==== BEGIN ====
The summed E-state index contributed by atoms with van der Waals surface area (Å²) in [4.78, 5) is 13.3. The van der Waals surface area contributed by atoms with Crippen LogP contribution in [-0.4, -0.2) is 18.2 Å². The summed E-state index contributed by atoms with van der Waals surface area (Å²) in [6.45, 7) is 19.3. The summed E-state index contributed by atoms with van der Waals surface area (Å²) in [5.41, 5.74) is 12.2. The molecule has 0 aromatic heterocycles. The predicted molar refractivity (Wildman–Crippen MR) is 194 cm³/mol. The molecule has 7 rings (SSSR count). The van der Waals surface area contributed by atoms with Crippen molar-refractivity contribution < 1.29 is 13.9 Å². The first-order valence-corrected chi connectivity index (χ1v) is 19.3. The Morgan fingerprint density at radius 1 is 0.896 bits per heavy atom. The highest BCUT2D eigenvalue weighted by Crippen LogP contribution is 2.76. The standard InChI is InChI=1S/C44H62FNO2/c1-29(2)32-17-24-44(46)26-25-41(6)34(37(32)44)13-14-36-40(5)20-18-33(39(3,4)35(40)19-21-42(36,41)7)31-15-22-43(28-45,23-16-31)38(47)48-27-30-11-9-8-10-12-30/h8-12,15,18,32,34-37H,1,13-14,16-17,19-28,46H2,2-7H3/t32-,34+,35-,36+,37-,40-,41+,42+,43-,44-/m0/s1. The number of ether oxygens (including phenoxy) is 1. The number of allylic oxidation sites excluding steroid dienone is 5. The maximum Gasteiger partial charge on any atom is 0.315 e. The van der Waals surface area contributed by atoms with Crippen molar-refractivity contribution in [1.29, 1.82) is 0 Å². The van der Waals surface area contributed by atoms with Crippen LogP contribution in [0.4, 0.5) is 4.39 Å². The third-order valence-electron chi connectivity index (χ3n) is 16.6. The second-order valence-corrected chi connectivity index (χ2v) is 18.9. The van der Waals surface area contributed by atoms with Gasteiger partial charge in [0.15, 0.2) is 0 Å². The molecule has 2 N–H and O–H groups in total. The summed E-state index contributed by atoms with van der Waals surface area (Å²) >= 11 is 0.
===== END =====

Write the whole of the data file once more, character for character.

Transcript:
The summed E-state index contributed by atoms with van der Waals surface area (Å²) in [4.78, 5) is 13.3. The van der Waals surface area contributed by atoms with Crippen LogP contribution in [-0.4, -0.2) is 18.2 Å². The summed E-state index contributed by atoms with van der Waals surface area (Å²) in [6.45, 7) is 19.3. The summed E-state index contributed by atoms with van der Waals surface area (Å²) in [5.41, 5.74) is 12.2. The molecule has 0 aromatic heterocycles. The predicted molar refractivity (Wildman–Crippen MR) is 194 cm³/mol. The molecule has 7 rings (SSSR count). The van der Waals surface area contributed by atoms with Crippen molar-refractivity contribution < 1.29 is 13.9 Å². The first-order valence-corrected chi connectivity index (χ1v) is 19.3. The Morgan fingerprint density at radius 1 is 0.896 bits per heavy atom. The highest BCUT2D eigenvalue weighted by Crippen LogP contribution is 2.76. The standard InChI is InChI=1S/C44H62FNO2/c1-29(2)32-17-24-44(46)26-25-41(6)34(37(32)44)13-14-36-40(5)20-18-33(39(3,4)35(40)19-21-42(36,41)7)31-15-22-43(28-45,23-16-31)38(47)48-27-30-11-9-8-10-12-30/h8-12,15,18,32,34-37H,1,13-14,16-17,19-28,46H2,2-7H3/t32-,34+,35-,36+,37-,40-,41+,42+,43-,44-/m0/s1. The number of ether oxygens (including phenoxy) is 1. The number of allylic oxidation sites excluding steroid dienone is 5. The maximum Gasteiger partial charge on any atom is 0.315 e. The van der Waals surface area contributed by atoms with Crippen molar-refractivity contribution in [1.29, 1.82) is 0 Å². The van der Waals surface area contributed by atoms with Crippen LogP contribution in [0.4, 0.5) is 4.39 Å². The third-order valence-electron chi connectivity index (χ3n) is 16.6. The second-order valence-corrected chi connectivity index (χ2v) is 18.9. The van der Waals surface area contributed by atoms with Gasteiger partial charge in [0.15, 0.2) is 0 Å². The molecule has 2 N–H and O–H groups in total. The summed E-state index contributed by atoms with van der Waals surface area (Å²) >= 11 is 0.